Posts Tagged ‘Bob Fulkerson’

Senators Sit On Floor In Impromptu Debate With Camping Activists

By Andrew Doughman | 5:18 pm May 17th, 2011

CARSON CITY — Senate Republicans gave new meaning to the legislative jargon “floor debate” today.

Several lawmakers sat on the floor outside their offices today as they talked to activists who have been camping on the Capitol lawn since yesterday night in support of new revenue.

The impromptu, hour-long debate featured a variety of popular budget topics including teacher pay, textbooks in schools, higher education tuition and taxes.

It all started when about two dozen campers requested an audience with Sen. Barbara Cegavske, R-Las Vegas, who did not have room for them in her office. So she stepped outside, and they sat on the floor together.

Several other Republican senators joined her soon after, and Sen. Michael Roberson, R-Las Vegas, offered shortbread Girl Scout cookies all around.

“I’ve never seen this before,” said Warren Hardy, a former legislator and current lobbyist who watched the debate. “It’s a great dialog. If I were still a senator, I would be right in the middle of it because I think that’s the respect these people deserve.”

Sen. Barbara Cegavske, R-Las Vegas, speaks with Michael Flores, a ProgressNOW organizer, outside her office in the halls of the Legislature. //PHOTO: Andrew Doughman, Nevada News Bureau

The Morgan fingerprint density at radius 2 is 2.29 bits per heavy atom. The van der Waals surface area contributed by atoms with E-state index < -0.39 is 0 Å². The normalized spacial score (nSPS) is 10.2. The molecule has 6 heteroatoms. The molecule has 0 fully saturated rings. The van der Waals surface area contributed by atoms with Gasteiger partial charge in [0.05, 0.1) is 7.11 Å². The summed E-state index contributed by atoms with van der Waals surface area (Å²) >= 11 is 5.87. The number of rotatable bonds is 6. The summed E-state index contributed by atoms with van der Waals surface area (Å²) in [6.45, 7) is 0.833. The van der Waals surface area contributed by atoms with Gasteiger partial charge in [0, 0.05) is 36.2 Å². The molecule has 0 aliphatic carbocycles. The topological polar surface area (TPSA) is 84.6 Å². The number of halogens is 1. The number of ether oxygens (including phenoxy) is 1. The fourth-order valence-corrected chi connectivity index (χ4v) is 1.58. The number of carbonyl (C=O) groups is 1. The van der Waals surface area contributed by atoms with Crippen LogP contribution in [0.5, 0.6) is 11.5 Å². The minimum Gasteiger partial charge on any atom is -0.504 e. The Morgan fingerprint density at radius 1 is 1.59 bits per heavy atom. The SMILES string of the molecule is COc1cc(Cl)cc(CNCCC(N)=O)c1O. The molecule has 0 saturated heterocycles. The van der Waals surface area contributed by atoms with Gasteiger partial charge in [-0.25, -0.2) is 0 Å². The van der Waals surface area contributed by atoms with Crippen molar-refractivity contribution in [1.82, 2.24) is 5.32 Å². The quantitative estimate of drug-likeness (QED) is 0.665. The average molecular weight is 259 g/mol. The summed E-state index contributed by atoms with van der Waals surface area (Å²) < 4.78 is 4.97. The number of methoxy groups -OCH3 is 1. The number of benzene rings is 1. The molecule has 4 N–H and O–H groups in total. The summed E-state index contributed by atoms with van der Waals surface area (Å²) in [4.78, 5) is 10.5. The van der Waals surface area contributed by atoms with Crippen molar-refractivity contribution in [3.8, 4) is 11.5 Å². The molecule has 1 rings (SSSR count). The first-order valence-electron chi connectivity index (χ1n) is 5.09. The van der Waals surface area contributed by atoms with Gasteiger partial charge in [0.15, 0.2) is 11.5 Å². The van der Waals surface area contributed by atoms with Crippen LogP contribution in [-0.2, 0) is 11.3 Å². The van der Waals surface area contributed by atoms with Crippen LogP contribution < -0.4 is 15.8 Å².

Republicans fielded a variety of questions from tough critics, some of whom are from organizations like Progress NOW Nevada and the Progressive Leadership Alliance of Nevada. Those groups have supported Democratic plans for new taxes and have opposed Republican Gov. Brian Sandoval’s budget.

One girl asked about a shortage of textbooks in her Clark County School District high school.

Responding, Roberson said that many Clark County School District employees earn six-figure salaries and he wants more money going into the classroom.

Bob Fulkerson of PLAN called the response a “good sound byte,” but not a solution for poor rural school districts.

Roberson, in a familiar line, said that collective bargaining is “bankrupting the state,” after which several people shouted: “no.”

“If every teacher makes concessions, you will not have one teacher laid off,” Roberson said.

Republicans touted reforms to collective bargaining and advocated for the governor’s recommendation to cut teacher and state employee salaries by 5 percent, saying that it is the same suffering that private sector employees have had to bear during this recession.

Sen. Michael Roberson, R-Las Vegas, listens to a young girl ask him a question about the K-12 system as he sits outside legislative offices with a group camping outside the Legislature to show support for taxes. //PHOTO: Andrew Doughman, Nevada News Bureau.

The conversation was mostly an exercise in disagreement: over taxes, over the influence of public sector unions, over teacher pay, over tuition.

“If you want taxes to happen immediately, why can’t reforms happen immediately?” asked Sen. Elizabeth Halseth, R-Las Vegas, as Roberson, Cegavske, Sen. Ben Kieckhefer, R-Reno, Sen. Greg Brower, R-Reno, and Senate Minority Leader Mike McGinness, R-Fallon, looked on.

McGinness had met with the group of campers earlier.

“They talked to me about taxes and I talked to them about the governor’s budget,” he said. “We agreed to disagree.”